Howard Hughes Medical Institute (HHMI)
researchers have made the surprising discovery that people with Alzheimer's disease
retain the capability for a specific form of memory used for rote learning of skills, even as their memories of people and events are extinguished.
The scientists' discovery suggests new strategies to improve training and rehabilitative programs that may bolster the retained cognitive function of those with Alzheimer's disease as well as healthy older people.
“From this and other studies we have done, it appears that a number of brain systems are more intact in Alzheimer's than we had anticipated,” said Howard Hughes Medical Institute researcher Randy L. Buckner at Washington University in St. Louis. “The findings suggest that if we can help people use these brain systems optimally by providing the right kinds of cues or task instructions, we may be able to improve their function.”
In an article published in the June 10, 2004, issue of the journal Neuron, Buckner and Cindy Lustig, also at Washington University, compared implicit memory capabilities in young adults, healthy older adults and those in the early stages of Alzheimer's disease.
Implicit memory is called upon when trying to recall procedures like tying a shoe. Explicit memory is used remember past associations and events. Buckner said that although researchers have used behavioral studies to distinguish implicit memory from explicit memory, the neurobiology underpinning implicit memory remains a mystery.
In anatomical terms, the kind of explicit memory that is severely impaired in Alzheimer's disease depends on the condition of the medial temporal lobe, including the hippocampus, said Buckner. “The form of memory that enables us to learn a cognitive skill is less well understood, although it is thought to depend on areas of the cerebral cortex,” said Buckner.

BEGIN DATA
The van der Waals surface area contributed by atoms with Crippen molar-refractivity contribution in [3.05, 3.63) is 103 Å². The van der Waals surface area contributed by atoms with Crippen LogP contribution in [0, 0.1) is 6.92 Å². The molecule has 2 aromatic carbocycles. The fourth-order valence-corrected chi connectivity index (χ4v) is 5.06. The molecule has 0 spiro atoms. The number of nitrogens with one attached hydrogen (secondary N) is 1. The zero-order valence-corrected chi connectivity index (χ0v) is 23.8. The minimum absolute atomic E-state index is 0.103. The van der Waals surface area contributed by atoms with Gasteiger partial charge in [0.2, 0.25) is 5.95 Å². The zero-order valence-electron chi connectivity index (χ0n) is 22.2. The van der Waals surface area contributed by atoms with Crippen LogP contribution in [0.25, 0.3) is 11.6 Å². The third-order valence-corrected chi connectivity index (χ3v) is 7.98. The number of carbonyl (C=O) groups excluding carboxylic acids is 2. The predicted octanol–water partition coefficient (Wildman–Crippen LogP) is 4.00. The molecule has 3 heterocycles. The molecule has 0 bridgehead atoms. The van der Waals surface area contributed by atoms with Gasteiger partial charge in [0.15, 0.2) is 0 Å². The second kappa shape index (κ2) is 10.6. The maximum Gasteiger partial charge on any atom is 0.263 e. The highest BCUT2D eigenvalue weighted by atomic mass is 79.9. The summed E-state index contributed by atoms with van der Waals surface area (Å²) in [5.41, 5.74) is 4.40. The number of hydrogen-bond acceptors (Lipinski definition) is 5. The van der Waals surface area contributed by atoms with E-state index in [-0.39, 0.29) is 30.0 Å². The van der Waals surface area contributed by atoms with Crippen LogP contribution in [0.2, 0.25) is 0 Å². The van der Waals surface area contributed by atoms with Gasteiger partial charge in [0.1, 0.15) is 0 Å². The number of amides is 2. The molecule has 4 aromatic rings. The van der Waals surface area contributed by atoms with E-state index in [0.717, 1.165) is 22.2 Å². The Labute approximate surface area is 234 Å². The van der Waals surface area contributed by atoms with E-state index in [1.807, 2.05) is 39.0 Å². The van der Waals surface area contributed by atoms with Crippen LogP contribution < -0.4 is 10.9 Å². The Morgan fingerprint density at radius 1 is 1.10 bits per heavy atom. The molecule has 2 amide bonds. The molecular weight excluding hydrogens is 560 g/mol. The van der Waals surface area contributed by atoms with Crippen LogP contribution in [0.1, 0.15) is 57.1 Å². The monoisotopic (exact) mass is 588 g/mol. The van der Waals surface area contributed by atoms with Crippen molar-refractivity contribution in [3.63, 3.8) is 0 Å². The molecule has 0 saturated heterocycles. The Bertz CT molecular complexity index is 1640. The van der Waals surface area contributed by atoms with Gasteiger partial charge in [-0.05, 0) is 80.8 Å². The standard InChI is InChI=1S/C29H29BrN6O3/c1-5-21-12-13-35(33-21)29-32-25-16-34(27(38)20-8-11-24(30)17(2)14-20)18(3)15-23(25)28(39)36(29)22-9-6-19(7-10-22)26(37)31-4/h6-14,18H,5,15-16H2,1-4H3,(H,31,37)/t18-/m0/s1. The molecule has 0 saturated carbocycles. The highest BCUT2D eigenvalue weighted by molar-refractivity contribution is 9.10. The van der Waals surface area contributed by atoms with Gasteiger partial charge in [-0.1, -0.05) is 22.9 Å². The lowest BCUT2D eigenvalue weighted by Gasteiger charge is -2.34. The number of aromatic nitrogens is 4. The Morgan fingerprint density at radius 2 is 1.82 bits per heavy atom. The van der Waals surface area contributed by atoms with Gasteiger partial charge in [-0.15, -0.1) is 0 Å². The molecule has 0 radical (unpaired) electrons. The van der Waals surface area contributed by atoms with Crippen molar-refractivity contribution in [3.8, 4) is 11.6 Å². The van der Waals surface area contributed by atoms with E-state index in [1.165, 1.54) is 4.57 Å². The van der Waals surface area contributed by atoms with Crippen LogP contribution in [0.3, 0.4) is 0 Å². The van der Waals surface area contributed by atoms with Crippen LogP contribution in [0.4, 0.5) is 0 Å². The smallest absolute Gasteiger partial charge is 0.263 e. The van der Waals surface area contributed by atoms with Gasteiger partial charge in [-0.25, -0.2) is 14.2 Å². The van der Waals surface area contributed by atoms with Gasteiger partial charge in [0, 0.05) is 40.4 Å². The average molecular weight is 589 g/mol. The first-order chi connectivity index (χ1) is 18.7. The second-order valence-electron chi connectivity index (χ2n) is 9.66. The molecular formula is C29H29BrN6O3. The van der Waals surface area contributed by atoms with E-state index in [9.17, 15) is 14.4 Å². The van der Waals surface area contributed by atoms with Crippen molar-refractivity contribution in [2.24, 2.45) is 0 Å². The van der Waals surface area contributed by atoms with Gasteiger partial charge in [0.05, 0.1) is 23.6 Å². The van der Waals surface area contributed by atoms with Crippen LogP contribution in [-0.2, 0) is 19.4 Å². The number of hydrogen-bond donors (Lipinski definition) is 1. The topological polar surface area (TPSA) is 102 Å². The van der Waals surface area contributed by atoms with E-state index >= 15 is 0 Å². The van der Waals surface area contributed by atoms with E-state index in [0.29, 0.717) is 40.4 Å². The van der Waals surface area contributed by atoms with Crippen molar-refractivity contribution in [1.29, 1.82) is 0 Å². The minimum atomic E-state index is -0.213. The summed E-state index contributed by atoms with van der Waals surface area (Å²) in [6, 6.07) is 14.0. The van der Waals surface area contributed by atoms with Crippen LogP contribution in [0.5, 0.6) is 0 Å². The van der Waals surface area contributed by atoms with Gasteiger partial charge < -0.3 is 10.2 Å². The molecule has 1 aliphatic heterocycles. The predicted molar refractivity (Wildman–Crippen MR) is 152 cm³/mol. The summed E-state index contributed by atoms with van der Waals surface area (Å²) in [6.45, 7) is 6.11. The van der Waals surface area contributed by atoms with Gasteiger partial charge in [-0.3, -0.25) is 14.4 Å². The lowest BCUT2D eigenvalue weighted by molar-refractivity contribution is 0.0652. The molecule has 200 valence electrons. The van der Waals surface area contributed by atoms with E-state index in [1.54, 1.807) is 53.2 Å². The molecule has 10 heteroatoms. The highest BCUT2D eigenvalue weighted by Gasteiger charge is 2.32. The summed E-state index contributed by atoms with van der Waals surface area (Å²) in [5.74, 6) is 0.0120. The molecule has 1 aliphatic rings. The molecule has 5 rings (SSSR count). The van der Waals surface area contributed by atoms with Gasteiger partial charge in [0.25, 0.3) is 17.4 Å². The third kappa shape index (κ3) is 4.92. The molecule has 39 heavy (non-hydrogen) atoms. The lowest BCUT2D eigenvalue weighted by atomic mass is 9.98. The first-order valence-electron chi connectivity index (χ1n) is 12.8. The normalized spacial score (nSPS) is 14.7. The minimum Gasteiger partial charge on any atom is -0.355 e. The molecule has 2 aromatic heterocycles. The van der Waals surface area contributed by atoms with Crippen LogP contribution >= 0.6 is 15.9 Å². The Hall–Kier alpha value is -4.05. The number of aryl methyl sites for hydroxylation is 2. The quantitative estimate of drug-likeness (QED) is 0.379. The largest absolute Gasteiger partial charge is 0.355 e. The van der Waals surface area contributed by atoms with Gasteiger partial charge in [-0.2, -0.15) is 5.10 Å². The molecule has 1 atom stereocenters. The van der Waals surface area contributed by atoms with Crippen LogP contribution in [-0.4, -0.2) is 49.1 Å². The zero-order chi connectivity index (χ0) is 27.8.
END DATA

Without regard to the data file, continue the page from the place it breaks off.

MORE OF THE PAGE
For their study, Lustig and Buckner recruited 34 young adults, 33 healthy older adults, and 24 older adults in the early stages of Alzheimer's disease. They designed their study to compare the implicit memory capabilities of younger and older people both with and without Alzheimer's symptoms. Lustig and Buckner presented the subjects with a series of words and asked them to decide whether the words represented living or non-living objects. They also hoped that their studies would provide a clearer picture of the regions of the brain that are employed in such tasks.
“For this task, we found that all three groups showed a significant reduction with practice in the time required to decide on a word, which is the hallmark of implicit learning,” said Buckner. While the younger adults were faster in performing the tasks, all three groups showed a robust reduction in time with practice, he said.